Weather folklore tells us that the black stripes predict a coldand snowy winter, while the burnt orange stripes represent a mildwinter.
What kind of winter is the woolly worm predicting this year? Weasked you to look in your backyards and parks and find out whatthey were saying for this year's winter.
We had 232 people respond to our Woolly Worm Poll. Here are theresults of what they found.
We had just slightly over 50 percent that reported all black orblack with small orange stripes. Only 14 percent of the woollyworms found were all orange, but that was a little higher than lastyear's 10 percent.
Our poll indicates that only half of our woolly worms said thatwe are going to have a colder and snowier than normal winter.
The poll even had a few white woolly worms. You could call thesethe cousins of the typical black and rust-orange woolly worm.
The white woolly worm is the caterpillar for the Yellow WoollyWorm Moth or the Virginia Tiger Moth. Weather folklore says that ifyou find an all-white woolly worm, you are in store for a snowywinter.
They are typically yellow in color as caterpillars, butoccasionally show up as white. They can look like little whitepuffballs.
Each woolly worm is made up of 13 different sections, which isbelieved to represent the 13 weeks of winter. They have three setsof legs and even though they have small eyes, they make their wayaround mainly by touch.
An interesting fact about woolly worms is their ability tosurvive being frozen in temperatures as low as -90F. Their bodieshave the ability to produce an organic antifreeze of glycerol andother chemicals that protects the interior of their cells inaddition to their bristly hair.
This renders them the ability to be literally frozen in ice andsurvive. Live worms have emerged from a cube of ice to resumenormal activity
So, despite the forecast, the woolly worm will be just fine.When spring returns, it will emerge as an Isabella Tiger Moth.
It is true that as a woolly worm matures in the larvae stage oflife, their coats become less black and more rust-orange or brown.But these changes in coat colors may still be impacted by the typeof weather a region has.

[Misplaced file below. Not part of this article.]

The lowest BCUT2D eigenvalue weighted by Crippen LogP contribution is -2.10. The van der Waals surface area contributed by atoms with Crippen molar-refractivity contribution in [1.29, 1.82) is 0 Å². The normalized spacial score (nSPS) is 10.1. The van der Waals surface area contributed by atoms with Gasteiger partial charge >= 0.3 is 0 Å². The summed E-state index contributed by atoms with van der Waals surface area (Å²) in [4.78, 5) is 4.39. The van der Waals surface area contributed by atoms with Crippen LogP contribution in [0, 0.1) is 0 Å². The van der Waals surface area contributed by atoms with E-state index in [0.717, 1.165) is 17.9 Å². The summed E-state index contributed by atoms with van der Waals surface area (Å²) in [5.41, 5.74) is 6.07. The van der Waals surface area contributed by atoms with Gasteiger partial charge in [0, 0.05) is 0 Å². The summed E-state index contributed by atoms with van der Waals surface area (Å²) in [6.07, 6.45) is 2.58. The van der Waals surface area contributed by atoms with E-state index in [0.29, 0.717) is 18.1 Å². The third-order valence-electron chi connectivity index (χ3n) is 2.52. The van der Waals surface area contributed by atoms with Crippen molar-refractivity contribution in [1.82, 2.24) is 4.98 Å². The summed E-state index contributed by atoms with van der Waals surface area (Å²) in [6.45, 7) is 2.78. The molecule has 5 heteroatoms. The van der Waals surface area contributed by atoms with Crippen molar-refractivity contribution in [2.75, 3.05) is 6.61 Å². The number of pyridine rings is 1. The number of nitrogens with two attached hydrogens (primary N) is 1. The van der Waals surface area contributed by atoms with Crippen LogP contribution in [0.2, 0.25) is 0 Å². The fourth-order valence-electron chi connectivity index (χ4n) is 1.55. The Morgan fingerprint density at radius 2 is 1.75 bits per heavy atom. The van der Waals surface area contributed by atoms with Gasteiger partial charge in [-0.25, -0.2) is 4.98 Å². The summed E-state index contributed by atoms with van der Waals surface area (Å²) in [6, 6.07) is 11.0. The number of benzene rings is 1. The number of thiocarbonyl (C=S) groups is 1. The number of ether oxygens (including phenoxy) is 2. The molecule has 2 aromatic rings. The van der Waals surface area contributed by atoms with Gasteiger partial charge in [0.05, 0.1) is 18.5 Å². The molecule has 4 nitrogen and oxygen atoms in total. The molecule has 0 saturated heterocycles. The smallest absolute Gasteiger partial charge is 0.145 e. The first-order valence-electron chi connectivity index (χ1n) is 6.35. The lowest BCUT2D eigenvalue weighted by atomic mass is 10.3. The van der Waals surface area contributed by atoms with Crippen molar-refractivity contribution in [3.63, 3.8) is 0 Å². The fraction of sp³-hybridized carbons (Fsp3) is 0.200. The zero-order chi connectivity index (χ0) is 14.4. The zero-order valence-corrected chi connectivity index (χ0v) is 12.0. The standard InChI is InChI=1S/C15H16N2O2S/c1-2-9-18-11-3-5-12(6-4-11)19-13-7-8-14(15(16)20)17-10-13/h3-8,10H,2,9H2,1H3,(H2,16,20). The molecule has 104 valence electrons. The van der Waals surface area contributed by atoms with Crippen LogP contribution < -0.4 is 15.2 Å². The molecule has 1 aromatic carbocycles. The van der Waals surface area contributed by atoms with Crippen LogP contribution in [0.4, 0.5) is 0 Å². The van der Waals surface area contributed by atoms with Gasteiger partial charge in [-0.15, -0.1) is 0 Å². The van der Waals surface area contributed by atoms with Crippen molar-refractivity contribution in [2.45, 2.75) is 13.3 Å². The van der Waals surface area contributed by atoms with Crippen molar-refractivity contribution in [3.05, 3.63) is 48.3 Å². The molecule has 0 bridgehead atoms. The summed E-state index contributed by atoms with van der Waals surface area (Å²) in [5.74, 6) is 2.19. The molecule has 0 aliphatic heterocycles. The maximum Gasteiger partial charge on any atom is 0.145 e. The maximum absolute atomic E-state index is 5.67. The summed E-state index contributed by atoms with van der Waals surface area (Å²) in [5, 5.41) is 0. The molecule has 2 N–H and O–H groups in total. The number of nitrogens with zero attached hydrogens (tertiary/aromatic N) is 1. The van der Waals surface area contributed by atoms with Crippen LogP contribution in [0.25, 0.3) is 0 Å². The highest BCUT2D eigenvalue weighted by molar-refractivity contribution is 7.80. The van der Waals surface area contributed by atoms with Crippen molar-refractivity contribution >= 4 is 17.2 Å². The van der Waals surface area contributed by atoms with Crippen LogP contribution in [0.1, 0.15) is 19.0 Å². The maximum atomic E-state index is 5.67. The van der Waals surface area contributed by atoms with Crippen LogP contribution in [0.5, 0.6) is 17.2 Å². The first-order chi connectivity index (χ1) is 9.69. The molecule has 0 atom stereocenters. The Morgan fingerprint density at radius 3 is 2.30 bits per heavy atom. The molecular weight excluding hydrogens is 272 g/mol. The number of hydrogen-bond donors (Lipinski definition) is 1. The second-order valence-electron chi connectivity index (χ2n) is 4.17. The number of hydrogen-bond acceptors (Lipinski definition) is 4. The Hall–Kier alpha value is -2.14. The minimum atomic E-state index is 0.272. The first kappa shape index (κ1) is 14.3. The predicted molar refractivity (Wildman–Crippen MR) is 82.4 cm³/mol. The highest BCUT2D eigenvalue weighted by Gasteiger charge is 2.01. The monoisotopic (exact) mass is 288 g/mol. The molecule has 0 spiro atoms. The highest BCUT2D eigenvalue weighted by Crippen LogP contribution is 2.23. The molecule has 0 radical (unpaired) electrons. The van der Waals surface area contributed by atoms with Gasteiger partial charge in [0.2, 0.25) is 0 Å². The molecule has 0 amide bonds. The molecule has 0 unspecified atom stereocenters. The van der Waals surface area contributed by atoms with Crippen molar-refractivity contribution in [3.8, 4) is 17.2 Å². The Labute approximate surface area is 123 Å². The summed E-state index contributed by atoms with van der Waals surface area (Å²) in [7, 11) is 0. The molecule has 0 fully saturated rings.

Some scientists feel that temperature levels and moisture in theearly days of a woolly worm's life impacts what color of coat theywill have.
In drier climates, they seem to consistently have wider rustedorange bands, while those in more humid environments boast mainlyblack coats.
We have been in a drought since the end of the summer withrecent rainfall deficits that have been more than 9 inches belownormal. This would tend to lean towards a higher number of woollyworms that were orange or orange with small black stripes.
Compared to last year, two-thirds of the woolly worms were blackor black with orange stripes. There were a few more woolly wormsfound this year that were orange or orange with black strips.
Last year, the woolly worm was right with two-thirds of thewoolly worms predicting a colder and snowier winter.
This year, there is less of a clear-cut prediction. It seemsthat at least parts of our winter will be colder and snowier thannormal but only 50 percent of the woolly worms in our poll arepredicting a colder winter.
It seems that the woolly worms might have a similar forecast tothe National Weather Service's long range forecast. NOAA's longrange winter forecast says that our winter will be active, but ourexact weather will depend on the track of each storm. This means wecould see a little of everything from winter storms to raindepending on how far south or north each storm moves.
Copyright Copyright 2009 The E.W. Scripps Co. All rights reserved. This material may not be published, broadcast, rewritten, or redistributed.
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